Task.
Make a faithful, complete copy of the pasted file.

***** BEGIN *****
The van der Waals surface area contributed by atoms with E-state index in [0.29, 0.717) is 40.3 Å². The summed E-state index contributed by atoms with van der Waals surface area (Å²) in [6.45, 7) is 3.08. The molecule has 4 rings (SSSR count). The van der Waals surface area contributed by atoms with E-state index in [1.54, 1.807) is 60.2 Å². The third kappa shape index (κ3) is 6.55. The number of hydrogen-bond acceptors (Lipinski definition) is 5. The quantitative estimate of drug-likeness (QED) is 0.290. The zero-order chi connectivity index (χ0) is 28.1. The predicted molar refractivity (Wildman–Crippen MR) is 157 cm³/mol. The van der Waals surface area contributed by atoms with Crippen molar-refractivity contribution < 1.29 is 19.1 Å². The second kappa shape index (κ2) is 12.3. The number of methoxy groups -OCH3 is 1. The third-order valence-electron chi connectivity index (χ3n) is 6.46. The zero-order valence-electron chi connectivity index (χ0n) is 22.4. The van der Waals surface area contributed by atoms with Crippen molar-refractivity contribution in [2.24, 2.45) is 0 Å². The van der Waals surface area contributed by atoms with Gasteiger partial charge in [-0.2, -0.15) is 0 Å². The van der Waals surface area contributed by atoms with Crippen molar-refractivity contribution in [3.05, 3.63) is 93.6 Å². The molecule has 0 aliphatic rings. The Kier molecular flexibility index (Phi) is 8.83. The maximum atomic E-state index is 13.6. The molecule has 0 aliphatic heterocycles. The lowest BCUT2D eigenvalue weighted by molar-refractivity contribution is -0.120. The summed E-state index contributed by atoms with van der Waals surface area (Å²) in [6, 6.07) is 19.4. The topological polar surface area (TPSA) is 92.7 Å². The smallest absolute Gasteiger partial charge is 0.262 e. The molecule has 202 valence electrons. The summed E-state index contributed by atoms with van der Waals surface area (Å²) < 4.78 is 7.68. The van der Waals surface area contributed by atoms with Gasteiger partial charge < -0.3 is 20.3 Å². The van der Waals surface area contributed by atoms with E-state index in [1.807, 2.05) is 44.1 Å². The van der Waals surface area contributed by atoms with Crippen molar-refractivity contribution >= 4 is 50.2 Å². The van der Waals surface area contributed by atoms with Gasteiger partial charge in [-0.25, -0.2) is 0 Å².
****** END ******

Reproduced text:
The van der Waals surface area contributed by atoms with E-state index in [0.29, 0.717) is 40.3 Å². The summed E-state index contributed by atoms with van der Waals surface area (Å²) in [6.45, 7) is 3.08. The molecule has 4 rings (SSSR count). The van der Waals surface area contributed by atoms with E-state index in [1.54, 1.807) is 60.2 Å². The third kappa shape index (κ3) is 6.55. The number of hydrogen-bond acceptors (Lipinski definition) is 5. The quantitative estimate of drug-likeness (QED) is 0.290. The zero-order chi connectivity index (χ0) is 28.1. The predicted molar refractivity (Wildman–Crippen MR) is 157 cm³/mol. The van der Waals surface area contributed by atoms with Crippen molar-refractivity contribution < 1.29 is 19.1 Å². The second kappa shape index (κ2) is 12.3. The number of methoxy groups -OCH3 is 1. The third-order valence-electron chi connectivity index (χ3n) is 6.46. The zero-order valence-electron chi connectivity index (χ0n) is 22.4. The van der Waals surface area contributed by atoms with Crippen molar-refractivity contribution in [2.24, 2.45) is 0 Å². The van der Waals surface area contributed by atoms with Gasteiger partial charge in [-0.2, -0.15) is 0 Å². The van der Waals surface area contributed by atoms with Crippen molar-refractivity contribution in [3.05, 3.63) is 93.6 Å². The molecule has 0 aliphatic rings. The Kier molecular flexibility index (Phi) is 8.83. The maximum atomic E-state index is 13.6. The molecule has 0 aliphatic heterocycles. The lowest BCUT2D eigenvalue weighted by molar-refractivity contribution is -0.120. The summed E-state index contributed by atoms with van der Waals surface area (Å²) in [6, 6.07) is 19.4. The topological polar surface area (TPSA) is 92.7 Å². The smallest absolute Gasteiger partial charge is 0.262 e. The molecule has 202 valence electrons. The summed E-state index contributed by atoms with van der Waals surface area (Å²) < 4.78 is 7.68. The van der Waals surface area contributed by atoms with Gasteiger partial charge < -0.3 is 20.3 Å². The van der Waals surface area contributed by atoms with E-state index in [1.807, 2.05) is 44.1 Å². The van der Waals surface area contributed by atoms with Crippen molar-refractivity contribution >= 4 is 50.2 Å². The van der Waals surface area contributed by atoms with Gasteiger partial charge in [-0.25, -0.2) is 0 Å².